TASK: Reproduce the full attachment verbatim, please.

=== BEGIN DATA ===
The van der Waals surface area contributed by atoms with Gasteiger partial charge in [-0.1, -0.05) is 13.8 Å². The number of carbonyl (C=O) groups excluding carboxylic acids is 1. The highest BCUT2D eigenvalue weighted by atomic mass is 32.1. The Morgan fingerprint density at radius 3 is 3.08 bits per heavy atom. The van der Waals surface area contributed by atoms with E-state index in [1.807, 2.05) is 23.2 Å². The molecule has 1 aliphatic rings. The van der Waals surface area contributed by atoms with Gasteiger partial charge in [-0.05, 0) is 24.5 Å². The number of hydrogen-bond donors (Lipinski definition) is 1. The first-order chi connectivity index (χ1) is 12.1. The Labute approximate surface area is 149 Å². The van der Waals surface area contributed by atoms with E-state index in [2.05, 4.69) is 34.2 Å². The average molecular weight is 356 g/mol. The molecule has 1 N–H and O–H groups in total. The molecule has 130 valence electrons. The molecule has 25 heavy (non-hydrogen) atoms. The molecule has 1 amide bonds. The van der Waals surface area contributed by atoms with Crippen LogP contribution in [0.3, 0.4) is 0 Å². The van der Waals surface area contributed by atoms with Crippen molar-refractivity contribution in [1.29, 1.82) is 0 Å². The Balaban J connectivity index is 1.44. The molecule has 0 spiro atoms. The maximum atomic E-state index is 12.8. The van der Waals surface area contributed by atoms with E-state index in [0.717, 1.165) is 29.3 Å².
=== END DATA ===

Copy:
The van der Waals surface area contributed by atoms with Gasteiger partial charge in [-0.1, -0.05) is 13.8 Å². The number of carbonyl (C=O) groups excluding carboxylic acids is 1. The highest BCUT2D eigenvalue weighted by atomic mass is 32.1. The Morgan fingerprint density at radius 3 is 3.08 bits per heavy atom. The van der Waals surface area contributed by atoms with E-state index in [1.807, 2.05) is 23.2 Å². The molecule has 1 aliphatic rings. The van der Waals surface area contributed by atoms with Gasteiger partial charge in [-0.05, 0) is 24.5 Å². The number of hydrogen-bond donors (Lipinski definition) is 1. The first-order chi connectivity index (χ1) is 12.1. The Labute approximate surface area is 149 Å². The van der Waals surface area contributed by atoms with E-state index in [2.05, 4.69) is 34.2 Å². The average molecular weight is 356 g/mol. The molecule has 1 N–H and O–H groups in total. The molecule has 130 valence electrons. The molecule has 25 heavy (non-hydrogen) atoms. The molecule has 1 amide bonds. The van der Waals surface area contributed by atoms with Crippen LogP contribution in [0.3, 0.4) is 0 Å². The van der Waals surface area contributed by atoms with Crippen molar-refractivity contribution in [1.29, 1.82) is 0 Å². The Balaban J connectivity index is 1.44. The molecule has 0 spiro atoms. The maximum atomic E-state index is 12.8. The van der Waals surface area contributed by atoms with E-state index in [0.717, 1.165) is 29.3 Å².